Balloons in Restaurants

Season 1, Chapter 4 – Christopher Lyle

Season 1 chapter 4 – Christopher Lyle – How to market yourself with Restaurant Work

Christopher Lyle is the Guy in the Yellow Suit and the author of “Get Yellow”. He lives in Tx, USA and makes a living from being an entertainer, where balloon twisting is one of his tools.

In this chapter you will learn:

  • How working in a restaurant can become your marketing strategy
  • The waiting sheet technique
  • The pre-made balloons system and when to use it
  • How to tackle the issue of double booking (private events vs restaurant night)
  • How to walk out the door or walk away from a table – Christopher Lyle way (works)
  • The sign up sheet procedure and how it changes EVERYTHING
  • The Dinner Theater concept. This alone will blow your mind as you never did this move with balloons in a restaurant EVER
  • The balloon machine and why you don’t want to be that guy
  • A sentence that makes people allow you to choose what to make
  • How to build yourself a portfolio that actually sells your benefits instead of your features

5 Desings Christopher Lyle ALWAYS Uses

Learn more about Christopher Lyle:

Check the book Get Yellow now here:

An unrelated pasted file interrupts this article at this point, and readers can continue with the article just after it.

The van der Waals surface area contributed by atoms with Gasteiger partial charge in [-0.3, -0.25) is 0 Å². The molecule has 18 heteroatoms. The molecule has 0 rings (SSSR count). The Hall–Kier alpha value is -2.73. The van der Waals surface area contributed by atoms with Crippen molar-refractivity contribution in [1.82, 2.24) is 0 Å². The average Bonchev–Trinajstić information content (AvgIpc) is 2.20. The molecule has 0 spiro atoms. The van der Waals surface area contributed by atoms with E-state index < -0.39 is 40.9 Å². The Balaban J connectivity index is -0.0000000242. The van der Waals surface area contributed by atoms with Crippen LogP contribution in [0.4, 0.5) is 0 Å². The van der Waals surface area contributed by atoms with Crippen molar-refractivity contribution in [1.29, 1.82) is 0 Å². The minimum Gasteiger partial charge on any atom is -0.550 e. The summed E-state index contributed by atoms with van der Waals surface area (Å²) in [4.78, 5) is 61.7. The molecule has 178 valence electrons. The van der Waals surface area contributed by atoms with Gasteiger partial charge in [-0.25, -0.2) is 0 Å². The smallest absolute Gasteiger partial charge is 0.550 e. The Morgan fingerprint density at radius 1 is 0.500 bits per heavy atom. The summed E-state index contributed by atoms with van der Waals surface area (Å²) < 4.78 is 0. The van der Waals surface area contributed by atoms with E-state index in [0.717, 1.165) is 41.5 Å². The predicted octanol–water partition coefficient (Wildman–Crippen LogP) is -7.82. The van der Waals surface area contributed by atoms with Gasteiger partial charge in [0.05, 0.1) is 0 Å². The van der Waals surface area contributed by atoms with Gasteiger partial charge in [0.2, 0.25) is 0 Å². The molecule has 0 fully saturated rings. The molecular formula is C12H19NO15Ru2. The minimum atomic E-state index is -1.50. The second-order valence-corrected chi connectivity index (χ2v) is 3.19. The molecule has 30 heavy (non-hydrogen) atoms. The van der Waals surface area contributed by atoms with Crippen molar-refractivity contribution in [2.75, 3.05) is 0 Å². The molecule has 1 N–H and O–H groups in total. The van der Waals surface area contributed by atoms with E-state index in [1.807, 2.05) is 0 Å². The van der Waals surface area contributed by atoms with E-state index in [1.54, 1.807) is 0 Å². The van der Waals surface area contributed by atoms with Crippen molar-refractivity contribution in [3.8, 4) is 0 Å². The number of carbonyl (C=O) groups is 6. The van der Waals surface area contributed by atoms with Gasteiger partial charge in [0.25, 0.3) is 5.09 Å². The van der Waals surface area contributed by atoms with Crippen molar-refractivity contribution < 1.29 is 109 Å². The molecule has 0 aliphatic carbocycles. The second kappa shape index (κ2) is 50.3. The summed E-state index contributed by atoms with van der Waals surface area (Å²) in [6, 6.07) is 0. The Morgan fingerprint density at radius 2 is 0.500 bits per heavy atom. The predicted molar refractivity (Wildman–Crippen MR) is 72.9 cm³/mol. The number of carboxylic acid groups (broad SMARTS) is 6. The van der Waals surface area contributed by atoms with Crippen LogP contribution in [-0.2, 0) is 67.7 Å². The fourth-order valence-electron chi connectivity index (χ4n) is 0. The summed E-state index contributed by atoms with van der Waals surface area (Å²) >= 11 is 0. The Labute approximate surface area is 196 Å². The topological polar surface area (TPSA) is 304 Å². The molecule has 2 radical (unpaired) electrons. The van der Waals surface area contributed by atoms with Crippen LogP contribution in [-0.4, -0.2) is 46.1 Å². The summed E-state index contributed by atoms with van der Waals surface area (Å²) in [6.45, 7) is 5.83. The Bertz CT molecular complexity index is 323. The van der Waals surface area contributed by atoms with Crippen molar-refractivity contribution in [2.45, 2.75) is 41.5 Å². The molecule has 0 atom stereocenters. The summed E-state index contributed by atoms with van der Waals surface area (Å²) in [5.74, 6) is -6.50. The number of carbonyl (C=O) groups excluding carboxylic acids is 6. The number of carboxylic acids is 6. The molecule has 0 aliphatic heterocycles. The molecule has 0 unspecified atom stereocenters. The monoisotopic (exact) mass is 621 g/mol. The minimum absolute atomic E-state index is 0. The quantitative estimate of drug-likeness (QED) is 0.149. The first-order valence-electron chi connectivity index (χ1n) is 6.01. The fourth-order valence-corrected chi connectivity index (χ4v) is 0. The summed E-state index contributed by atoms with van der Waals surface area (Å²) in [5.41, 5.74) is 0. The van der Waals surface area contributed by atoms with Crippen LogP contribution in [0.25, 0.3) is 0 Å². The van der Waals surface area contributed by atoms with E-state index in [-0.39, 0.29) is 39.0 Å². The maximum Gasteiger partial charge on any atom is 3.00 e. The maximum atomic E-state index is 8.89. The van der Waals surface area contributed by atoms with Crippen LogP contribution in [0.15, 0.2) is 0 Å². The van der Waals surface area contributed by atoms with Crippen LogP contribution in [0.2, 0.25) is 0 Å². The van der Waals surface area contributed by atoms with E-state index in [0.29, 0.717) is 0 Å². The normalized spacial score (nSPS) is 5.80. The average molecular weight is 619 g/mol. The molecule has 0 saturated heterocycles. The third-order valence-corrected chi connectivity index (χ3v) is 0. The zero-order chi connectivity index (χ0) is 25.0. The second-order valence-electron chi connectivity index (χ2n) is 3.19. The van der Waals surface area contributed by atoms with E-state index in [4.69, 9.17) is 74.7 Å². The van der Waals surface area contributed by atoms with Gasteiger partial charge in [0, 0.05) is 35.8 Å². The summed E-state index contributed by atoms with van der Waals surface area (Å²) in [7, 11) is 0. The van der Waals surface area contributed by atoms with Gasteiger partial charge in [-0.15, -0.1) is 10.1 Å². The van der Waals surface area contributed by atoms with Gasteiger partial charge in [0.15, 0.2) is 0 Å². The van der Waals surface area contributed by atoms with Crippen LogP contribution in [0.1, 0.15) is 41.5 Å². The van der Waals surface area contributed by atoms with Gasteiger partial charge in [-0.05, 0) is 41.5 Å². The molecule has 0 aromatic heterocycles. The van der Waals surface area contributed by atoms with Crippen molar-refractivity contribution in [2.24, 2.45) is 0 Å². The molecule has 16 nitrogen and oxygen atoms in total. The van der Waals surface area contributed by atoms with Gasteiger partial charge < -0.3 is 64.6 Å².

Communicate with the Guy in the Yellow Suit

5 Designs Christopher Lyle ALWAYS Uses

tip of this chapter:

Use to create your graphics. I sure did a lot.


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  • Fantastic podcast. I really enjoyed it and love your enthusiasm for restaurant work, Christopher!

    Zivi, per your request on paid marketing: Every gig we do is marketing for more of what we do. One specific thing I like to do is cross promote. When I’m at a library gig, I’ll promote my school shows. When I’m at a private party, I’ll promote my library shows because they’re all free to the public. Etc. Etc.

    • Thanks for the comment Annie. The book is yours!

      If someone is reading this on a later date – you can still download a free copy of the first chapter of Cristopher’s book by pressing the blue button above.

  • kim osullivan

    Great info from Christopher! I’m in UK and restaurant work isn’t as popular but I have one regular pub/restaurant I do once a month and love it!

    • Kim I wonder – is it a paid gig or only for tips?
      Here in Israel there are no restaurant gigs usually but I am considering to change that.

      • kim osullivan

        I do it as a paid gig (but cheaper than my normal rate) people don’t really tip here, although I do get the odd one that tips. I use it really as a marketing tool and to gain party bookings.